Home care visits should be at least 30 minutes long, NICE says

nice_logoMost home care visits should be at least half an hour long to enable carers to provide the personalised and dignified care that elderly patients need when being supported to stay in their own home, says a guideline on social care services from the National Institute for Health and Care Excellence (NICE).

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Shorter visits would be appropriate only rarely, said the finalised guideline on home care, published on 23 September. This might be when the visit is part of a wider package of support, made by a carer who is known to the patient, or made to complete a specific time limited task, such as checking that a medicine has been taken or that a person is safe and well.

Spotlight On…. Oxford Medicine Online

Each month the Library and Knowledge Service will be highlighting a particular e-resource, providing details about how to gain access and also explaining its uses.

This month we are focusing on Oxford Medicine Online, a resource from Oxford University Press, providing access to their prestigious medical collection and bringing together authoritative texts by world-renowned authors. These e books can be accessed both on and off site, you can search for topics or browse to titles of interest.

By logging in with your NHS Athens account you can access:

  • Oxford Textbook of Medicine, covering the scientific aspects and clinical practice of internal medicine and its sub-specialties
  • The Oxford Medical Handbooks: The renowned pocket handbooks designed for broad medical readership.
  • The Oxford Specialist Handbooks: A collection of comprehensive pocket guides for challenging areas of medical and surgical practice. They provide an overview of clearly defined procedures, skills, guidelines and technologies along with practical tips and case studies,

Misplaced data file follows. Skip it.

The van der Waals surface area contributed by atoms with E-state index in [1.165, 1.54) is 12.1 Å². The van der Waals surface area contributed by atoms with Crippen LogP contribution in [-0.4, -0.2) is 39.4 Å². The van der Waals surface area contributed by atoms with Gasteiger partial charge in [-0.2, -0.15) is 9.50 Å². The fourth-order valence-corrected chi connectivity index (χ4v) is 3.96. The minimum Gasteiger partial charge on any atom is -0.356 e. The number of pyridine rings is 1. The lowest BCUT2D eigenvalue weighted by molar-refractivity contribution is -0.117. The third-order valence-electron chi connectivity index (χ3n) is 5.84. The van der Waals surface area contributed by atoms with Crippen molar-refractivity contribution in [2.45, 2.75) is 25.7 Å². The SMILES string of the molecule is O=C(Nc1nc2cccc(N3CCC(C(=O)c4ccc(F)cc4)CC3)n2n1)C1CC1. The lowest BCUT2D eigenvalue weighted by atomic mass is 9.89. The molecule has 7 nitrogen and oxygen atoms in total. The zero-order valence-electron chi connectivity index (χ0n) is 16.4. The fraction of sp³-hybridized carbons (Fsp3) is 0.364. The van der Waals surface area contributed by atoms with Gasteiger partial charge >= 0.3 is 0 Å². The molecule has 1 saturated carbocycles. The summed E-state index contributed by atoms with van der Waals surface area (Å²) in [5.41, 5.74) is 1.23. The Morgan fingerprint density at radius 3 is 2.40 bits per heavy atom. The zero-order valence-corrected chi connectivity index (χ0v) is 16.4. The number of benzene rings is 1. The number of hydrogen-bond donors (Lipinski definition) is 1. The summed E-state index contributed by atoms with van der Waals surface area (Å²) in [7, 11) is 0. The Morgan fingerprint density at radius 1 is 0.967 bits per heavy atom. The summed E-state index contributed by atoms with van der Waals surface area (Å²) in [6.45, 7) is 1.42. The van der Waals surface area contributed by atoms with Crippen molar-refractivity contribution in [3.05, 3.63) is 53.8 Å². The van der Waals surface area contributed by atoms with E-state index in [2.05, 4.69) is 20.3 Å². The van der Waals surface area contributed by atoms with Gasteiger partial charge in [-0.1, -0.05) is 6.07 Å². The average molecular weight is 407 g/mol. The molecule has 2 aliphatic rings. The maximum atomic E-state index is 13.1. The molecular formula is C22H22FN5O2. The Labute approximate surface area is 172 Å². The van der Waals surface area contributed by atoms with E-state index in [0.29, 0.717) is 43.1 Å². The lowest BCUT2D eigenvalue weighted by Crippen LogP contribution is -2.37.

Further details about this resource can be found on our e Resources  web pages, you can also contact us to find out more.

Combination drug shows promise for treating agitation in patients with Alzheimer’s disease

jamaA combination drug treatment can reduce agitation in patients with probable Alzheimer’s disease and is generally well tolerated, preliminary research published in JAMA has shown.

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The phase II double blind randomised clinical trial showed that patients who received the combination dextromethorphan hydrobromide and quinidine sulphate had lower occurrence and severity of agitation than patients who received placebo. This combination is approved in the United States and the European Union for treating pseudobulbar affect, a neurological disorder characterised by uncontrollable episodes of crying.

Patient safety incident reporting continues to improve

 

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NHS England has today (23 September 2015) published a six-monthly data report on patient safety incidents reported to the National Reporting and Learning System (NRLS) between 1 October 2014 and 31 March 2015.

BETHLEM 351-11202Acute hospitals, mental health services, community trusts, ambulance services and primary care organisations report incidents to the NRLS where any patient could have been harmed or has suffered any level of harm. The reporting of incidents to a national central system helps protect patients from avoidable harm by increasing opportunities to learn from mistakes and where things go wrong.